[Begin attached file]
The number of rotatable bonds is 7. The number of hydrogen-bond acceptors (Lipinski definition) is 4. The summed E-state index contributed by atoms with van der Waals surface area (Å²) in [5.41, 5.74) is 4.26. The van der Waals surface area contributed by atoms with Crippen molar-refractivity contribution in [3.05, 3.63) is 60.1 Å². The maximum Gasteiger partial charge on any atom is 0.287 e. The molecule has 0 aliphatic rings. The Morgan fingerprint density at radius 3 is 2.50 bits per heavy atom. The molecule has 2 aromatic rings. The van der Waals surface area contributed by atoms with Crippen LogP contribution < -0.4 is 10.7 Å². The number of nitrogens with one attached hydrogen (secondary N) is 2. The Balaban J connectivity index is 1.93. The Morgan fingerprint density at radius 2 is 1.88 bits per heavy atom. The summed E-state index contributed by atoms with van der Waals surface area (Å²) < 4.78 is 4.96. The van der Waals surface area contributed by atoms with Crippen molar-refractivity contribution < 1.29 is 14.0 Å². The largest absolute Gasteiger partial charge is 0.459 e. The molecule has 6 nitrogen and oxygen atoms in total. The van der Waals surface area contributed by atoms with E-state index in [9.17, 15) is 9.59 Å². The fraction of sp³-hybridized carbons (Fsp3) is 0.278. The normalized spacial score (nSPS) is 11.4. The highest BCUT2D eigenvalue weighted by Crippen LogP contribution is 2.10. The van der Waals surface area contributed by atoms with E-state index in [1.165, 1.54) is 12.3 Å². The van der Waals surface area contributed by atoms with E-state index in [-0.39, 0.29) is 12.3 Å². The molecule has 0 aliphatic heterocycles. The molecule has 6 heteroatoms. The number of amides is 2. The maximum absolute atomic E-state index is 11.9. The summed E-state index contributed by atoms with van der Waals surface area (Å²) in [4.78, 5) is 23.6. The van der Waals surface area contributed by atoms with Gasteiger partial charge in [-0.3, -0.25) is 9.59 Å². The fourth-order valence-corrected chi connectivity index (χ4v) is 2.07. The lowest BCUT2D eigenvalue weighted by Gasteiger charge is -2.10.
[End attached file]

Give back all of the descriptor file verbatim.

The number of rotatable bonds is 7. The number of hydrogen-bond acceptors (Lipinski definition) is 4. The summed E-state index contributed by atoms with van der Waals surface area (Å²) in [5.41, 5.74) is 4.26. The van der Waals surface area contributed by atoms with Crippen molar-refractivity contribution in [3.05, 3.63) is 60.1 Å². The maximum Gasteiger partial charge on any atom is 0.287 e. The molecule has 0 aliphatic rings. The Morgan fingerprint density at radius 3 is 2.50 bits per heavy atom. The molecule has 2 aromatic rings. The van der Waals surface area contributed by atoms with Crippen LogP contribution < -0.4 is 10.7 Å². The number of nitrogens with one attached hydrogen (secondary N) is 2. The Balaban J connectivity index is 1.93. The Morgan fingerprint density at radius 2 is 1.88 bits per heavy atom. The summed E-state index contributed by atoms with van der Waals surface area (Å²) < 4.78 is 4.96. The van der Waals surface area contributed by atoms with Crippen molar-refractivity contribution < 1.29 is 14.0 Å². The largest absolute Gasteiger partial charge is 0.459 e. The molecule has 6 nitrogen and oxygen atoms in total. The van der Waals surface area contributed by atoms with E-state index in [9.17, 15) is 9.59 Å². The fraction of sp³-hybridized carbons (Fsp3) is 0.278. The normalized spacial score (nSPS) is 11.4. The highest BCUT2D eigenvalue weighted by Crippen LogP contribution is 2.10. The van der Waals surface area contributed by atoms with E-state index in [1.165, 1.54) is 12.3 Å². The van der Waals surface area contributed by atoms with E-state index in [-0.39, 0.29) is 12.3 Å². The molecule has 0 aliphatic heterocycles. The molecule has 6 heteroatoms. The number of amides is 2. The maximum absolute atomic E-state index is 11.9. The summed E-state index contributed by atoms with van der Waals surface area (Å²) in [4.78, 5) is 23.6. The van der Waals surface area contributed by atoms with Gasteiger partial charge in [-0.3, -0.25) is 9.59 Å². The fourth-order valence-corrected chi connectivity index (χ4v) is 2.07. The lowest BCUT2D eigenvalue weighted by Gasteiger charge is -2.10.